Since its founding in August 1845, 171 years ago, Scientific American has been a magazine with an obsession: how the process of scientific research and innovation not only fosters discoveries but also helps human society shape our own destiny. In that first issue, for instance, the editors promised to be the “advocate of industry and enterprise.” They reported on the latest in transportation (an illustration of an aerodynamically improved railway car decorated the cover), communication (the editors praised Samuel Morse's telegraph as a “wonder of the age”) and many patents aimed at easing human labors. And—given that the titles of most publications have an aspirational quality—the weekly broadsheet clearly sought to nurture more “scientific” Americans.
Moreover, for almost as long as Scientific American has been published, the editors have at least annually (and sometimes even more often) decided to devote an entire issue to looking at emerging topics and technologies that demonstrate how science provides solutions to societal challenges. An 1899 special edition touted bicycles and automobiles, which were changing the face of transportation. As the magazine developed alongside the young U.S., it found other ways to highlight and encourage our progress to a better tomorrow. It created trophies to goad the Wright brothers and others to increase the lengths of aircraft flights, for instance. The magazine covered radio and television decades before they arrived. A 1954 article on “Computers in Business” speculated about the benefits—and possible dangers—of thinking machines. I could go on.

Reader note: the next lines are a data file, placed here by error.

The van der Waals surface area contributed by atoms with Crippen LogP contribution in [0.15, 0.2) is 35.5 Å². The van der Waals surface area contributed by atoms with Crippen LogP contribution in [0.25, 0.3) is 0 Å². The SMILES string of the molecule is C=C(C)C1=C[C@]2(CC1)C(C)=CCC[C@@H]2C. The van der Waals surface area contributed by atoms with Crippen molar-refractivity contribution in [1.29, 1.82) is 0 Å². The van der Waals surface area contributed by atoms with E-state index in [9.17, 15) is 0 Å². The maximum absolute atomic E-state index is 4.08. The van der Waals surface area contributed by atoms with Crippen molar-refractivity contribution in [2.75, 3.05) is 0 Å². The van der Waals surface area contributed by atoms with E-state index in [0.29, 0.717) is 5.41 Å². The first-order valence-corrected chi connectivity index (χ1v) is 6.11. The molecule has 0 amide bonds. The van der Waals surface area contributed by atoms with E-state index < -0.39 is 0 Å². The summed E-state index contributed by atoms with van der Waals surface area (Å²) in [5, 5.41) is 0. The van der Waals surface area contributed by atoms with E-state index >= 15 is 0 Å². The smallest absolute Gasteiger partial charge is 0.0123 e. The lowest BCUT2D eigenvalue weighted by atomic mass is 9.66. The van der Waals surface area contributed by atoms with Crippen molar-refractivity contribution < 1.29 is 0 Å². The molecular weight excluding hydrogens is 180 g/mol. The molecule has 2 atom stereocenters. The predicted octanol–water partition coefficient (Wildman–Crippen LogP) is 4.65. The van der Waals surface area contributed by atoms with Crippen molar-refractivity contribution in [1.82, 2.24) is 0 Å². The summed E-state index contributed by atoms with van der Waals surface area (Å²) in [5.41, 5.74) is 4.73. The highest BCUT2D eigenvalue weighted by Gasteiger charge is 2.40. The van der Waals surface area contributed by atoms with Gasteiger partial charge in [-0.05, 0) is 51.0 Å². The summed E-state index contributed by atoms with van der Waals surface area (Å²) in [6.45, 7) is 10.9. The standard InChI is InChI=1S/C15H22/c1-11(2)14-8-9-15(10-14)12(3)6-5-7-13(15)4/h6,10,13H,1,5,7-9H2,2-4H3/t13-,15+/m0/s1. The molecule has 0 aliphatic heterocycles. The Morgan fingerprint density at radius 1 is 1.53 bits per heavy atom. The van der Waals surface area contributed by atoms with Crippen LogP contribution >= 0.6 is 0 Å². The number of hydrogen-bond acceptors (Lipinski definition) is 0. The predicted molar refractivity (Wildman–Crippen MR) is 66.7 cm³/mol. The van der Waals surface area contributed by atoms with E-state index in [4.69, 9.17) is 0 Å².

Supporting that prescience: Scientific American has always had a mix of award-winning writers, both journalists and scientists (now up to 158 laureates, who have collectively written more than 250 articles about their disciplines).
So about a year ago, when the editors gathered to discuss the focus of our 2016 single-topic issue, the team members, as always, proposed and then talked about lots of great ideas. But among the many compelling themes, one clearly dominated. Humans, in what is now increasingly commonly called the “Anthropocene,” have become the major driving force in shaping our planet's future, as well as our own, toward uncertain ends. In effect, as executive editor Fred Guterl dubbed it, we are running “The Human Experiment.” In this issue, Guterl, senior editor Seth Fletcher, design director Michael Mrak and their colleagues have put together a dynamic look at the tales of our times, exploring nine big related questions in the feature articles and the companion pieces.
Borrowing from Pogo: “We have met the future, and it is us.”